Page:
I’m fully engaged in press submission right now- preflighting, cycling reading copies (just a few at a time, so that I can integrate comments and suggestions I like before passing the mansucript to the next reader) and checking images. I have well over a thousand images, most of which I’ve photographed myself, and almost 600 pages of text between the two books and the extras I’m doing with them. It’s pretty intense.
I love the work, though, and I’m really happy with the way things are going. I have just over a week left before they slam the press doors shut on me; I will use the time as well as I know how.
And I’m not forgetting to take breaks. Each day I have an adventure. Yesterday, I walked almost the entire stretch of the South Side beaches. Many many miles. I swam in the cool water, I lay on the sand, marveled at the lack of other humans, at how useless the #10 bus is, at how lovely the huge sky is here (who knew that huge sky was available in a major East Coast City?) and then walked from downtown to meet Evan for a little French supper on the street in the South End. Boston is the most walkable city imaginable; everything is in about a three-mile circle, and most of it has great train and bus coverage. I love it more here every day.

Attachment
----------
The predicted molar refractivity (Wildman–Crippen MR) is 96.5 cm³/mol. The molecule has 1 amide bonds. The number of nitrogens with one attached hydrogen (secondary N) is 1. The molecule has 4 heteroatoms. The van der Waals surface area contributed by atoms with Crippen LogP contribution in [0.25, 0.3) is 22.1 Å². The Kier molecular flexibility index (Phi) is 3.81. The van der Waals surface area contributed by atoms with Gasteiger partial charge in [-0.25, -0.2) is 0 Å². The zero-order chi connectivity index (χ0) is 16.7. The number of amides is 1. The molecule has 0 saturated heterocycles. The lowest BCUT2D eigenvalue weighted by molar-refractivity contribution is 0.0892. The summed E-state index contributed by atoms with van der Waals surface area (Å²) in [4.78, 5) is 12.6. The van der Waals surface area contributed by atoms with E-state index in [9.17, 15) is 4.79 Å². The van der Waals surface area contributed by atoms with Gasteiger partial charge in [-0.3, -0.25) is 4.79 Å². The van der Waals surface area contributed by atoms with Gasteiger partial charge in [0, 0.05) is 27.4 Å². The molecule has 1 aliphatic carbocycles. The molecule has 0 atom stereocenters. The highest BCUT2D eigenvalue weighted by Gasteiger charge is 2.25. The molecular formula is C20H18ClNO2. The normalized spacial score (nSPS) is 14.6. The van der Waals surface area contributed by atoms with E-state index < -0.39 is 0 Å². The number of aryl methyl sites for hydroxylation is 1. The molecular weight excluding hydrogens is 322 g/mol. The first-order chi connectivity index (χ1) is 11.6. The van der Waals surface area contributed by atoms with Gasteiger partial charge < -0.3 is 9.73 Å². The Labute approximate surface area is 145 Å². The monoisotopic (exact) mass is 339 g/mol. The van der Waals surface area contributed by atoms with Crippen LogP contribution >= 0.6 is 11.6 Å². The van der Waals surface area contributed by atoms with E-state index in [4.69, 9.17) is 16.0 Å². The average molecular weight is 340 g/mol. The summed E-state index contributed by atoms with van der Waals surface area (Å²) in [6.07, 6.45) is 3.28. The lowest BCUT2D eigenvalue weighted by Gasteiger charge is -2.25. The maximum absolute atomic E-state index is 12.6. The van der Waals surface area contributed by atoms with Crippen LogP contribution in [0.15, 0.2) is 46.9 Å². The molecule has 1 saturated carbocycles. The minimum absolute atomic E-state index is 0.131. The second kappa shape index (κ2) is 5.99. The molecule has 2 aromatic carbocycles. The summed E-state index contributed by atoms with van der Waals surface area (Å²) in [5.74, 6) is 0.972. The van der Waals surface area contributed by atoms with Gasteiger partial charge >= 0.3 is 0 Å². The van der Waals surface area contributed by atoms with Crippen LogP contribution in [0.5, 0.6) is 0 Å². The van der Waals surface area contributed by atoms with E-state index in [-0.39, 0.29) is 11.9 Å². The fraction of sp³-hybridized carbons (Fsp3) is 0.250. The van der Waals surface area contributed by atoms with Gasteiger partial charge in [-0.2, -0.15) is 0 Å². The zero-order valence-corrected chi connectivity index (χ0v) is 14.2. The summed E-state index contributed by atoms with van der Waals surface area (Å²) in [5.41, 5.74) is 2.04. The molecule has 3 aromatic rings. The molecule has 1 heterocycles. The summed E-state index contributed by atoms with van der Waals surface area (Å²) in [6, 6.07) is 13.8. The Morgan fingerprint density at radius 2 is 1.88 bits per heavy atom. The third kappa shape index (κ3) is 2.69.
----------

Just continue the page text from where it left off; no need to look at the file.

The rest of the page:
The day before that, Ryan, Kellner, Evan and I went to the Museum of Fine Art, on Huntington. I loathed the building (a pretentious pile, taking up massive amounts of space, with lots of dead ends and rooms within rooms, easy to miss) but I loved the art. I saw a Van Gogh that I didn’t even know existed, I saw a Turner that shattered my senses with light. I saw a Calder mobile, a Cezanne that stopped me for ten minutes, a Manet that delighted me to the core; the first painting of one of his long-term models.
We also went over to the Cloud Club so Kellner could see it. Construction was in full swing; the place was magnificent, musty, in chaos. Michael Pope was in town. Pope is always a highlight for me; add him to whatever and I like it better.
Above, Michael. Below, Ryan and Kellner, in the garden.
Brad, a new Cloud Club resident, arrived with mad electrical skilz and they are rewiring the old place, much to Lee’s joy. I think everyone with old houses worries about their old wiring catching fire. I know we think about it in St. Louis, where our antique English cottage is insulated with newspaper and straw. It’s a challenge to replace wiring buried in walls, but a worthy one.
Today must announce itself with intention; for the first part of it, I work.